ScottTheCat on the ferry

#ScottTheCat enjoying her ferry ride

We thought it would be a good idea to give #ScottTheCat a chance to pee, as she’d been penned up for three hours at this point, and let’s face it: she’s 19, and her bladder isn’t what it used to be. Matthew emptied the litter into the box we had brought, and YAY! At the sight of the litter she peed immediately. If only she had actually been IN the box. (This is the #MomentOfTheDay). Nicely done, Scott. We cleaned up, and with another two hours to wait before anything happened, we embraced Mexico and ordered breakfast from Rock ‘n’ Java, to be delivered to our line. Finally: a point for the Atkinses.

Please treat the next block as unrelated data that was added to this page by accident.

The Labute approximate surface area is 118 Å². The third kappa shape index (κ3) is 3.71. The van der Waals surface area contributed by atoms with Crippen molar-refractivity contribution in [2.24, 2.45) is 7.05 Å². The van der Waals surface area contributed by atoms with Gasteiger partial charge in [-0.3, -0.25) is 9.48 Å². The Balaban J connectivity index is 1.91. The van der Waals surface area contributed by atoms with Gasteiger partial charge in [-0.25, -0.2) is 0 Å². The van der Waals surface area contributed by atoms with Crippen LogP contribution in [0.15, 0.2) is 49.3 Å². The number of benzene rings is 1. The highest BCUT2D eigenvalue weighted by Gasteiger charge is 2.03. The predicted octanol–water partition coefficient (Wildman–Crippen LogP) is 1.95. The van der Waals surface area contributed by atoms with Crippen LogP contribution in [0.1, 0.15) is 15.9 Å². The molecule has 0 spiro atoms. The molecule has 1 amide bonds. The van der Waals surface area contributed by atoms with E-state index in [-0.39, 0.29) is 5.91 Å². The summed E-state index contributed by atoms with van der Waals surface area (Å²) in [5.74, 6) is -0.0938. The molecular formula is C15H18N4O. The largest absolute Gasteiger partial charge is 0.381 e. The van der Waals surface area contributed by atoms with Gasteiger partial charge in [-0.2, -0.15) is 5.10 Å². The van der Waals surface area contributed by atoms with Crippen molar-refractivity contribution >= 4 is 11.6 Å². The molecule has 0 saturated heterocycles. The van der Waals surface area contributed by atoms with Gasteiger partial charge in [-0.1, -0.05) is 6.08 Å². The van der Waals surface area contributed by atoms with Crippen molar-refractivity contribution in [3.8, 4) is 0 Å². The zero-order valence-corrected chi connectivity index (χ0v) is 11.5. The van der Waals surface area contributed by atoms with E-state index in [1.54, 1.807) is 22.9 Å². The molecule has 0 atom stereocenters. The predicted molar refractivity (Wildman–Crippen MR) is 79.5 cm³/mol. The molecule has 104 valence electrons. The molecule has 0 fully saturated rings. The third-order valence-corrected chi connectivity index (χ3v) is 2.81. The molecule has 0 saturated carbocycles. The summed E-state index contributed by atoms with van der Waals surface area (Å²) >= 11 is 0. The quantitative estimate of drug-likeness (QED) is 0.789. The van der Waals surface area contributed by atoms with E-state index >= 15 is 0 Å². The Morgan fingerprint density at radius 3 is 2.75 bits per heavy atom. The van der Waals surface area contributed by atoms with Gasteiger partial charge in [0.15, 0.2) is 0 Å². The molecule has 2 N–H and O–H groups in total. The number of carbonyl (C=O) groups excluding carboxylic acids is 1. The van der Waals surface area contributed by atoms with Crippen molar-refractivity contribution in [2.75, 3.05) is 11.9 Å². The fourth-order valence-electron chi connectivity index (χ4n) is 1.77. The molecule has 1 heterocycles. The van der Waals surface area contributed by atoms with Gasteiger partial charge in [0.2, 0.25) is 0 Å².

An uneventful ferry ride and 548 kilometres later (approx 7 hour drive) found us safe and sound in Escárcega, Campeche. And almost unscathed. At a routine stop by the police just outside of town, Matthew discovered he didn’t have his drivers license. And that comes with a fine, señor, 600 pesos. And you can pay it at la oficina, but that is muy lejos. An hour away. Or you can just pay it here at the side of the road. Chinga! We’ll need to revise the plan for tomorrow. So this night was spent about 3 hours short of our original destination, in a tiny hotel room with a bottle of wine and a pizza with a cardboard crust. “It’s good to be somewhere. We’re somewhere, safe and sound after our first day of travels. And what a first day. Good thing I’m so “roll with the punches” and “go with the flow” and all about being happy with change.”

This is what the Day 1 travels looked like:

Playa del Carmen to Escarcega

Day 1: Playa del Carmen to Escárcega